Bassem Youssef nearly lost his life for telling the “wrong” jokes.
Youssef fled his native Egypt in 2014 after his “Daily Show”-style program cut too close to the truth. His rise from a heart surgeon posting satirical takes on state-controlled media to an exiled comic living in Los Angeles would make a great movie.
It already earned him the nickname “Egypt’s Jon Stewart,” even if he hasn’t been able to duplicate his Egyptian success stateside. At one point his program, “Al-Bernameg” (The Show), drew 30 million viewers. That’s roughly one-third of his country’s population.
Now, Youssef is mimicking Stewart in a new, unflattering way.
The comedian spoke to The Khaleej Times about his life, comedy and Cancel Culture. It’s the latter that stands out, considering the satirist’s take on the freedom-snuffing movement.
In short, it doesn’t exist.
Cancel culture is a myth. You find it on Twitter, it is just like a lot of loud voices. But at the end of the day, who has really been cancelled, you know? I mean, look at Louis C.K., he was cancelled for something that was supposed to be a crime, an assault. He’s back and doing what he used to do, he just sold out Madison Square Garden a couple of months ago. Dave Chappelle, they tried to cancel him. Where is he now? So the whole thing about cancel culture, I think it’s more of like noises. But I think very few people actually get cancelled. And if they do, they get cancelled because of something that is much more than what they say.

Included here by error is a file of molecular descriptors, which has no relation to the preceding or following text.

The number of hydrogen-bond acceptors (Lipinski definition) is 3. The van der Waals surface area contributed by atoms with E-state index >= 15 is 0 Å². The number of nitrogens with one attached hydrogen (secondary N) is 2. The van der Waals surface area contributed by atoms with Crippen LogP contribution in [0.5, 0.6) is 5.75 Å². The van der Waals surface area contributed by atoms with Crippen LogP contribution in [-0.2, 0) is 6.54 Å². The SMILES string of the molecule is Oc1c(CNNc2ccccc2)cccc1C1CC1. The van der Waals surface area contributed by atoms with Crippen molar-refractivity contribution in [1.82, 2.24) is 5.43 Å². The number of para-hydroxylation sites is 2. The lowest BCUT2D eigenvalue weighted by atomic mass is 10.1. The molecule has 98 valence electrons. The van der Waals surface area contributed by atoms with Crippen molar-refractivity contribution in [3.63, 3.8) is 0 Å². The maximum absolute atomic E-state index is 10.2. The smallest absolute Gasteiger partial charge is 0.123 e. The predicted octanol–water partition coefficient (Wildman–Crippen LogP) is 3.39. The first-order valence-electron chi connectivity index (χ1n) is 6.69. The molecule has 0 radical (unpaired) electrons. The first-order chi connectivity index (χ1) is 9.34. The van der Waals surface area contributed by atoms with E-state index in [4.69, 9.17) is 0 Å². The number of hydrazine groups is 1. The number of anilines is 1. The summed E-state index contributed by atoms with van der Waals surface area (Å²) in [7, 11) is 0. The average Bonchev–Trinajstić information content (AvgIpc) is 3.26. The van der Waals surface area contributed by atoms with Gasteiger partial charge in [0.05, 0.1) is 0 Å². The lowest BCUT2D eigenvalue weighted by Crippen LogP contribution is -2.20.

Those comments eerily mirror what Stewart said last year on the subject.
“People that talk about cancel culture never seem to shut the f*** up about it,” offered Stewart. “Like, there’s more speech now than ever before. It’s not ‘you can’t say it,’ it’s that when you say it—look, the internet has democratized criticism. What do we do for a living—we talk s***, we criticize, we postulate, we opine, we make jokes, and now other people are having their say. And that’s not cancel culture, that’s relentlessness. We live in a relentless culture. And the system of the internet and all those other things are incentivized to find the pressure points of that and exacerbate it.”
Here’s the truth.
Cancel Culture exists. It’s a terrifying, nonstop attack on free expression that impacts far more than just comedians. Stand-ups suffer the most direct result from it, though.
Need examples? Here’s just a short list.
Perhaps Youssef fears losing his professional connection with Stewart. He also might be absorbing the warped reality of life in Los Angeles.
Either way, he does himself, and those who care about political satire, a disservice by echoing Stewart’s deep state of denial.